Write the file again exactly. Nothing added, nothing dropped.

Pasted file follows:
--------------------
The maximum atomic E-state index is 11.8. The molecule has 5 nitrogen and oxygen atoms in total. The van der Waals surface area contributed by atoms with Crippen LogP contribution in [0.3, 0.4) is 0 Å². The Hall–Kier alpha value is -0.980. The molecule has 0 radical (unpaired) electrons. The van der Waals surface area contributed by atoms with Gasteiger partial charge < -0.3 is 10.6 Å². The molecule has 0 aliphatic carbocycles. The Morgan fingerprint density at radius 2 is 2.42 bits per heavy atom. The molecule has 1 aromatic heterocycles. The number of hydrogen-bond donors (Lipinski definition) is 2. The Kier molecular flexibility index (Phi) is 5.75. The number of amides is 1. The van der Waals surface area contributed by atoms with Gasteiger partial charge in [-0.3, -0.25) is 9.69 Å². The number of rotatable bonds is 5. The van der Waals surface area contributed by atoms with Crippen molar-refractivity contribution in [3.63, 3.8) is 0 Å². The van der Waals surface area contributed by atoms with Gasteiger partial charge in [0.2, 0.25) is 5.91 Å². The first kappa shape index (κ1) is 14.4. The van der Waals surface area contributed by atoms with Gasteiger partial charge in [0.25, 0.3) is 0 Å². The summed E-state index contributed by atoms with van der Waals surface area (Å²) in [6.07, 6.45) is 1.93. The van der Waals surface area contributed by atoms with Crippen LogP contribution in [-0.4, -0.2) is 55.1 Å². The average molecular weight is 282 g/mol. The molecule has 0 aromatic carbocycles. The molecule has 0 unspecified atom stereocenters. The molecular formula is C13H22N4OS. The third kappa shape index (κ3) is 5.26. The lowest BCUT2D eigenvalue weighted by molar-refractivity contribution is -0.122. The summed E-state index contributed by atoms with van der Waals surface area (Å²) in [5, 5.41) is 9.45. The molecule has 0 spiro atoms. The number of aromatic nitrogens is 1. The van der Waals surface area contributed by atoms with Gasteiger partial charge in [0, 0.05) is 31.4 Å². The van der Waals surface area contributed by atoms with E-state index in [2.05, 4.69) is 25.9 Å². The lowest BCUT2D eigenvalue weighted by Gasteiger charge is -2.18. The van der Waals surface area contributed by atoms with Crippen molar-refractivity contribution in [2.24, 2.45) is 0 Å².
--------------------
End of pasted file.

The maximum atomic E-state index is 11.8. The molecule has 5 nitrogen and oxygen atoms in total. The van der Waals surface area contributed by atoms with Crippen LogP contribution in [0.3, 0.4) is 0 Å². The Hall–Kier alpha value is -0.980. The molecule has 0 radical (unpaired) electrons. The van der Waals surface area contributed by atoms with Gasteiger partial charge < -0.3 is 10.6 Å². The molecule has 0 aliphatic carbocycles. The Morgan fingerprint density at radius 2 is 2.42 bits per heavy atom. The molecule has 1 aromatic heterocycles. The number of hydrogen-bond donors (Lipinski definition) is 2. The Kier molecular flexibility index (Phi) is 5.75. The number of amides is 1. The van der Waals surface area contributed by atoms with Gasteiger partial charge in [-0.3, -0.25) is 9.69 Å². The number of rotatable bonds is 5. The van der Waals surface area contributed by atoms with Crippen molar-refractivity contribution in [3.63, 3.8) is 0 Å². The van der Waals surface area contributed by atoms with Gasteiger partial charge in [0.2, 0.25) is 5.91 Å². The first kappa shape index (κ1) is 14.4. The van der Waals surface area contributed by atoms with Gasteiger partial charge in [0.25, 0.3) is 0 Å². The summed E-state index contributed by atoms with van der Waals surface area (Å²) in [6.07, 6.45) is 1.93. The van der Waals surface area contributed by atoms with Crippen LogP contribution in [-0.4, -0.2) is 55.1 Å². The average molecular weight is 282 g/mol. The molecule has 0 aromatic carbocycles. The molecule has 0 unspecified atom stereocenters. The molecular formula is C13H22N4OS. The third kappa shape index (κ3) is 5.26. The lowest BCUT2D eigenvalue weighted by molar-refractivity contribution is -0.122. The summed E-state index contributed by atoms with van der Waals surface area (Å²) in [5, 5.41) is 9.45. The molecule has 0 spiro atoms. The number of aromatic nitrogens is 1. The van der Waals surface area contributed by atoms with Gasteiger partial charge in [0, 0.05) is 31.4 Å². The van der Waals surface area contributed by atoms with E-state index in [2.05, 4.69) is 25.9 Å². The lowest BCUT2D eigenvalue weighted by Gasteiger charge is -2.18. The van der Waals surface area contributed by atoms with Crippen molar-refractivity contribution in [2.24, 2.45) is 0 Å².